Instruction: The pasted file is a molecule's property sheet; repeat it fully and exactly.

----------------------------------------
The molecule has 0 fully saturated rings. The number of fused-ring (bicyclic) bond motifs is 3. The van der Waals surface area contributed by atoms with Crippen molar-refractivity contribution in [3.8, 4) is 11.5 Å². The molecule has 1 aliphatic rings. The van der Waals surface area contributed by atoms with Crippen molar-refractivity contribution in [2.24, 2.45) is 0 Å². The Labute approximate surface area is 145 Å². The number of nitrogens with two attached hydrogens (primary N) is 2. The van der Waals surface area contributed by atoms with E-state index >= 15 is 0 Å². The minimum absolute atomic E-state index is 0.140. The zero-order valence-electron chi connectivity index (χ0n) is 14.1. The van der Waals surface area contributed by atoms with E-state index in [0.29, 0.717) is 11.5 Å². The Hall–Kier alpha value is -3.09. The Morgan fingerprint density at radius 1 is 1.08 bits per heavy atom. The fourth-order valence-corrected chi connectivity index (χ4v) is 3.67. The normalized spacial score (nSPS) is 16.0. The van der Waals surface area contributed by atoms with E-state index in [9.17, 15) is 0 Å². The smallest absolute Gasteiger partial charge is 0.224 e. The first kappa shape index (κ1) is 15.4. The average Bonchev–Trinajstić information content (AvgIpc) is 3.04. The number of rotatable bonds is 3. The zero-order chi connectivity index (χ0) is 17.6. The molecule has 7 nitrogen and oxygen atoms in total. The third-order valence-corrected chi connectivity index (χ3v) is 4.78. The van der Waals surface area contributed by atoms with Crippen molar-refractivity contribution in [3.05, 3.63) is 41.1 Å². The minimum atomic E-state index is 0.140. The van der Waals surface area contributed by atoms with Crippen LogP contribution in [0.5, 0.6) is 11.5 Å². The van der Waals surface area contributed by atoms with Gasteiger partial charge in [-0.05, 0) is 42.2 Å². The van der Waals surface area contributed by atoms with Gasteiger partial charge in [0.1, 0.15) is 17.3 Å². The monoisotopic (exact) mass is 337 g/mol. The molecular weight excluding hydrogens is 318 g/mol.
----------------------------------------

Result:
The molecule has 0 fully saturated rings. The number of fused-ring (bicyclic) bond motifs is 3. The van der Waals surface area contributed by atoms with Crippen molar-refractivity contribution in [3.8, 4) is 11.5 Å². The molecule has 1 aliphatic rings. The van der Waals surface area contributed by atoms with Crippen molar-refractivity contribution in [2.24, 2.45) is 0 Å². The Labute approximate surface area is 145 Å². The number of nitrogens with two attached hydrogens (primary N) is 2. The van der Waals surface area contributed by atoms with E-state index >= 15 is 0 Å². The minimum absolute atomic E-state index is 0.140. The zero-order valence-electron chi connectivity index (χ0n) is 14.1. The van der Waals surface area contributed by atoms with E-state index in [0.29, 0.717) is 11.5 Å². The Hall–Kier alpha value is -3.09. The Morgan fingerprint density at radius 1 is 1.08 bits per heavy atom. The fourth-order valence-corrected chi connectivity index (χ4v) is 3.67. The normalized spacial score (nSPS) is 16.0. The van der Waals surface area contributed by atoms with E-state index in [9.17, 15) is 0 Å². The smallest absolute Gasteiger partial charge is 0.224 e. The first kappa shape index (κ1) is 15.4. The average Bonchev–Trinajstić information content (AvgIpc) is 3.04. The number of rotatable bonds is 3. The zero-order chi connectivity index (χ0) is 17.6. The molecule has 7 nitrogen and oxygen atoms in total. The third-order valence-corrected chi connectivity index (χ3v) is 4.78. The van der Waals surface area contributed by atoms with Crippen molar-refractivity contribution in [3.05, 3.63) is 41.1 Å². The minimum atomic E-state index is 0.140. The van der Waals surface area contributed by atoms with Crippen LogP contribution in [0.5, 0.6) is 11.5 Å². The van der Waals surface area contributed by atoms with Gasteiger partial charge in [-0.05, 0) is 42.2 Å². The van der Waals surface area contributed by atoms with Gasteiger partial charge in [0.1, 0.15) is 17.3 Å². The monoisotopic (exact) mass is 337 g/mol. The molecular weight excluding hydrogens is 318 g/mol.